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  1. Subscriber Marinkatomb
    wotagr8game
    21 Feb '18 16:29
    Mine is definitely Kramnik v Carlsen corus 2008. This was just before Magnus became World number one. I believe this is his first classical win against Kramnik. I just love the way black provokes white into over stretching and then unleashes the kingside pawns! The whole game has a really nice flow. 🙂



    What is your favourite game and why?
  2. Subscriber venda
    Dave
    21 Feb '18 19:31
    Don't know if it was a master game or not, but years ago there was a game in a book called "The chess players bedside book".It involved a queen sacrifice followed by a series of bishop checks resulting in the King walking across the board to the eventual mate(by a rook I think).
    Unfortunately I've misplaced the book.i know it's available on Amazon but the day I decide to buy it the original is bound to turn up!!
  3. Subscriber Marinkatomb
    wotagr8game
    22 Feb '18 09:38
    Originally posted by @venda
    Don't know if it was a master game or not, but years ago there was a game in a book called "The chess players bedside book".It involved a queen sacrifice followed by a series of bishop checks resulting in the King walking across the board to the eventual mate(by a rook I think).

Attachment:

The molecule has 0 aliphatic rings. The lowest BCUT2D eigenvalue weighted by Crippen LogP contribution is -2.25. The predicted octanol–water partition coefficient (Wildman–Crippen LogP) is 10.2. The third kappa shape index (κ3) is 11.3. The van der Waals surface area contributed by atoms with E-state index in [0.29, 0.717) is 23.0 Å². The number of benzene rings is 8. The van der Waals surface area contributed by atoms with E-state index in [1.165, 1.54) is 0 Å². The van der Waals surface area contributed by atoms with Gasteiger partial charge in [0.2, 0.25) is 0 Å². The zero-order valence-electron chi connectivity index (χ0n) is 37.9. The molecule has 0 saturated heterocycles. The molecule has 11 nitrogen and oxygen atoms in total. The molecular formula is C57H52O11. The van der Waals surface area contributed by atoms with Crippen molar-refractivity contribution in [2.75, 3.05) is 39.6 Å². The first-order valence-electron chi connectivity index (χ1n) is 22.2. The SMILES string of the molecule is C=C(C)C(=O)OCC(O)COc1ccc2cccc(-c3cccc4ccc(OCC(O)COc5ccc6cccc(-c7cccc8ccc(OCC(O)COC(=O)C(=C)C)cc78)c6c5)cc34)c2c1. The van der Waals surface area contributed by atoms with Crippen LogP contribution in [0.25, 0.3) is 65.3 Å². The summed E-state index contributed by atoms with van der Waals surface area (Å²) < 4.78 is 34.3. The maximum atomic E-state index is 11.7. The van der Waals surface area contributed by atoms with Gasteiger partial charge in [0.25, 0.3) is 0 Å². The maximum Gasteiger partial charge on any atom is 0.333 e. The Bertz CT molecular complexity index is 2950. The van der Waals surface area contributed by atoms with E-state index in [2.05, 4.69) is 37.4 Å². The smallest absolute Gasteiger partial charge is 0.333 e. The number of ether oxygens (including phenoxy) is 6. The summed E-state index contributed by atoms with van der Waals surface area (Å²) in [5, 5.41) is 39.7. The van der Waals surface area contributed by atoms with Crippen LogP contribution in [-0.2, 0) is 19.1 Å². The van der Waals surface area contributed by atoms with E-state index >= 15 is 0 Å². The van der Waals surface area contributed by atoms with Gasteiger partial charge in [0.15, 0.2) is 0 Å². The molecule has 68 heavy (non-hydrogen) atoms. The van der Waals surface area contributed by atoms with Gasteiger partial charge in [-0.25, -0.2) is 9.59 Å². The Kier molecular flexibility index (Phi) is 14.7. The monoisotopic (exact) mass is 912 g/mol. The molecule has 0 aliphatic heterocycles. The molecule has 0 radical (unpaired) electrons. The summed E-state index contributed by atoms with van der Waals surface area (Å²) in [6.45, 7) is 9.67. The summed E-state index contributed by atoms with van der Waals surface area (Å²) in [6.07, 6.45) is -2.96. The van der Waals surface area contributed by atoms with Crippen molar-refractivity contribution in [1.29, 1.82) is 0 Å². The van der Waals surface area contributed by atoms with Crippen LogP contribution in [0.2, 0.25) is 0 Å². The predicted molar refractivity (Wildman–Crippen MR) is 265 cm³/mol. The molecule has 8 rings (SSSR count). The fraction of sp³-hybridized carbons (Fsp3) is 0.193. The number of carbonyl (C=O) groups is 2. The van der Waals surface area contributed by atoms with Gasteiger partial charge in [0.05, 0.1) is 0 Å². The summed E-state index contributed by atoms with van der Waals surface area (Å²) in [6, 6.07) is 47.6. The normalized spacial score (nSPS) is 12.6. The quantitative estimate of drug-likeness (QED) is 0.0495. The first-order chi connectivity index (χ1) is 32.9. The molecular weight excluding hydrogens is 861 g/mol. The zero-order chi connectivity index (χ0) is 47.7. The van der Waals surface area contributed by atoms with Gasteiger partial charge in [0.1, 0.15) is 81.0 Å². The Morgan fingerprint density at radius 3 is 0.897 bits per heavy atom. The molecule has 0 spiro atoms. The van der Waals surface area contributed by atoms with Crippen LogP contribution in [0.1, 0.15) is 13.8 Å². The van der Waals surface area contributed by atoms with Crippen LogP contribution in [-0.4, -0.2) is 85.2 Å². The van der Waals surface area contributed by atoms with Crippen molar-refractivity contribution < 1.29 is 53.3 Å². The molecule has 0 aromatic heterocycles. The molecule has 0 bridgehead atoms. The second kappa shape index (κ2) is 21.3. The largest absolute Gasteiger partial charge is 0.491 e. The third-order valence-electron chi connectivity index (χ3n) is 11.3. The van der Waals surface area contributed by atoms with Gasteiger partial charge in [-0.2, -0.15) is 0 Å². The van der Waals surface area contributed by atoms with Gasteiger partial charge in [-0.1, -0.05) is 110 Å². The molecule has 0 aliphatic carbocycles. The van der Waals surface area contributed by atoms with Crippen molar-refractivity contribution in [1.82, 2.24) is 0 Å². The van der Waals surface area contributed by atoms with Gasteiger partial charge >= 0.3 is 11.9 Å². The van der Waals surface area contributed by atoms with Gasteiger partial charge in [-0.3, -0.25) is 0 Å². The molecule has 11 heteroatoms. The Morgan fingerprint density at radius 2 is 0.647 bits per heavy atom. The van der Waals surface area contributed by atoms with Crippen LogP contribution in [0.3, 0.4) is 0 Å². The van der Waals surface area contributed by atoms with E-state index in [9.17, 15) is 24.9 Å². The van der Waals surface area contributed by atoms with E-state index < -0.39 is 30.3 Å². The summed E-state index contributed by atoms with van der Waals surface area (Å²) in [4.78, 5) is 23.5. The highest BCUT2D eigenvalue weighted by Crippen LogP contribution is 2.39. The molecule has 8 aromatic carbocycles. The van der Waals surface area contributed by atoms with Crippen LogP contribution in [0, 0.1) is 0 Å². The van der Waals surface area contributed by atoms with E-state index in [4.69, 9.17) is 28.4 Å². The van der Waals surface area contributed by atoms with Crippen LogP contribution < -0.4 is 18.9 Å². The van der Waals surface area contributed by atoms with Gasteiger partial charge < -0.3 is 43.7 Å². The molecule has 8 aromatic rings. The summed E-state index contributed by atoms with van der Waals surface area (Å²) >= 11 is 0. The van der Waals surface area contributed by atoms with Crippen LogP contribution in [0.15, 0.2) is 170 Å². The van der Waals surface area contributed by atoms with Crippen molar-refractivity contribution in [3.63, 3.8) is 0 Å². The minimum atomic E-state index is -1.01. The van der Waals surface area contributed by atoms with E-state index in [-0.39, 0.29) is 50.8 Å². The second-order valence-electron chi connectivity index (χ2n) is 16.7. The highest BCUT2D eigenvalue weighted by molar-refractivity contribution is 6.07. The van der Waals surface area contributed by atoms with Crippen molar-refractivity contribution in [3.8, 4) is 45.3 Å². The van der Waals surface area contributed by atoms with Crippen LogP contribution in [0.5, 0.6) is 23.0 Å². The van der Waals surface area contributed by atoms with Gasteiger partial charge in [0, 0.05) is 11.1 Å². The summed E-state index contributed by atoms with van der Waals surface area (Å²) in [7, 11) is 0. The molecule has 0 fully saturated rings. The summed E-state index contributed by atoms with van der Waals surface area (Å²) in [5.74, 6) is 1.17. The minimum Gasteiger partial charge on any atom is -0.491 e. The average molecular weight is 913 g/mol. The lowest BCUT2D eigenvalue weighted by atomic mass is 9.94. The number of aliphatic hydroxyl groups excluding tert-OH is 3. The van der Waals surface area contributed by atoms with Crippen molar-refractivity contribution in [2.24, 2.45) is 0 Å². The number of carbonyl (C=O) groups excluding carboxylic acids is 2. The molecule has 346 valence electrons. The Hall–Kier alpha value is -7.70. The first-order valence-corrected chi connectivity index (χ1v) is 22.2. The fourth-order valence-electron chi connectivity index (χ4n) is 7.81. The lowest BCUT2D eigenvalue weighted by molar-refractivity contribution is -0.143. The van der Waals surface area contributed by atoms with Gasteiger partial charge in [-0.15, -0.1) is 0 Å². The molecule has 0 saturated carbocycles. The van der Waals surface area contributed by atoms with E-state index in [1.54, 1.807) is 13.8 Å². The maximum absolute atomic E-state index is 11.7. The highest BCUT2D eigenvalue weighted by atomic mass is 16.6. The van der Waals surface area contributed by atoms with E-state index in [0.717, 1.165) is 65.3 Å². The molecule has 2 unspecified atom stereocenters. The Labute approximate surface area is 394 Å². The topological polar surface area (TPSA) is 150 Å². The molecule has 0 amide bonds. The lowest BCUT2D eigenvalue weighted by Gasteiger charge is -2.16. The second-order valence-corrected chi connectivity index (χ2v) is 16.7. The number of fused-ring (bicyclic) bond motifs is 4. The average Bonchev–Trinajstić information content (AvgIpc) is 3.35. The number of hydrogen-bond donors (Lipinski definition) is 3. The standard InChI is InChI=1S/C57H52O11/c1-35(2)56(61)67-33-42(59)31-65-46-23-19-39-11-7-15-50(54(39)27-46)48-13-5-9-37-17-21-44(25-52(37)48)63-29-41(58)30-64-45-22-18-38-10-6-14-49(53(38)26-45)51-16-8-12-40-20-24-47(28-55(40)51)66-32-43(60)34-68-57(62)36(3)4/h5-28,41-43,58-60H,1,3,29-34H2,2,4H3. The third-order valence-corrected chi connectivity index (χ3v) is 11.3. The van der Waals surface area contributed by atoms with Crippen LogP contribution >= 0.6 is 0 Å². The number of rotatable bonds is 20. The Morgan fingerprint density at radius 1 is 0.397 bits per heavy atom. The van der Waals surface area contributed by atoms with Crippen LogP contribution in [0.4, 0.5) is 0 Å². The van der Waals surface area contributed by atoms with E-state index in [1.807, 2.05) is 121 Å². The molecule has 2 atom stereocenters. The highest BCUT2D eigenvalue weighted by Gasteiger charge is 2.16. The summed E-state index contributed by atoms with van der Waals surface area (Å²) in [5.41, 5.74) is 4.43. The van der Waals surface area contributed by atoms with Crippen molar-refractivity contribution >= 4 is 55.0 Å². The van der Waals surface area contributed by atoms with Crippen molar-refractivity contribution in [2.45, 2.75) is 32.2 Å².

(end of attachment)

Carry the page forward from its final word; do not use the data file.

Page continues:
Unfortunately I've misplaced the book.i know it's available on Amazon but the day I decide to buy it the original is bound to turn up!!
    That's a shame, do you remember one of the players? If it is a brilliancy then it would probably appear in their "best games" section on chessgames.com.
  4. Subscriber moonbus
    Uber-Nerd
    22 Feb '18 12:16 / 7 edits
    Reti vs Lasker, 1923.

    Reti, the darling of Hypermodernism, meets the old guard. Both sides hammer away, no quarter !


  5. 22 Feb '18 14:31 / 1 edit
    Hi Venda,

    The game you probably mean is:

    Eugen Sobernheim vs Salomon A Langleben, Montreal (1895)
    It is on page 36 of 'The Chess Player's Bedside Book'.

    There seems to be a historical debate about the who, when and where of this game.
    The names are often swapped and sometimes the game is placed in New York.

    More here...it is Chess Note 7989. Royal Walkabout.

    http://www.chesshistory.com/winter/winter104.html

  6. Subscriber Marinkatomb
    wotagr8game
    22 Feb '18 15:36
    That's a nice combination!! Reminds me a bit of Fischers game of the century. 🙂
  7. Subscriber sundown316
    The Mighty Messenger
    22 Feb '18 16:24
    Lasker-Capablanca, St. Petersburg 1914. The ultimate chess psych-out. Lasker needed a win to catch Capa, but instead of going into some wild attacking line, he plays one of the most drawish variations in chess, throws Capa completely off his game, and wins a magnificent game.
  8. Subscriber venda
    Dave
    22 Feb '18 19:25
    Excellent Geoff and thanks.
    I knew I could rely on you to find it.Do you think he saw all those moves after the queen sac in advance or was it instinctive?
  9. Subscriber moonbus
    Uber-Nerd
    22 Feb '18 21:40
    Originally posted by @sundown316
    Lasker-Capablanca, St. Petersburg 1914. The ultimate chess psych-out. Lasker needed a win to catch Capa, but instead of going into some wild attacking line, he plays one of the most drawish variations in chess, throws Capa completely off his game, and wins a magnificent game.
    Oh yes. There is more to the story, however.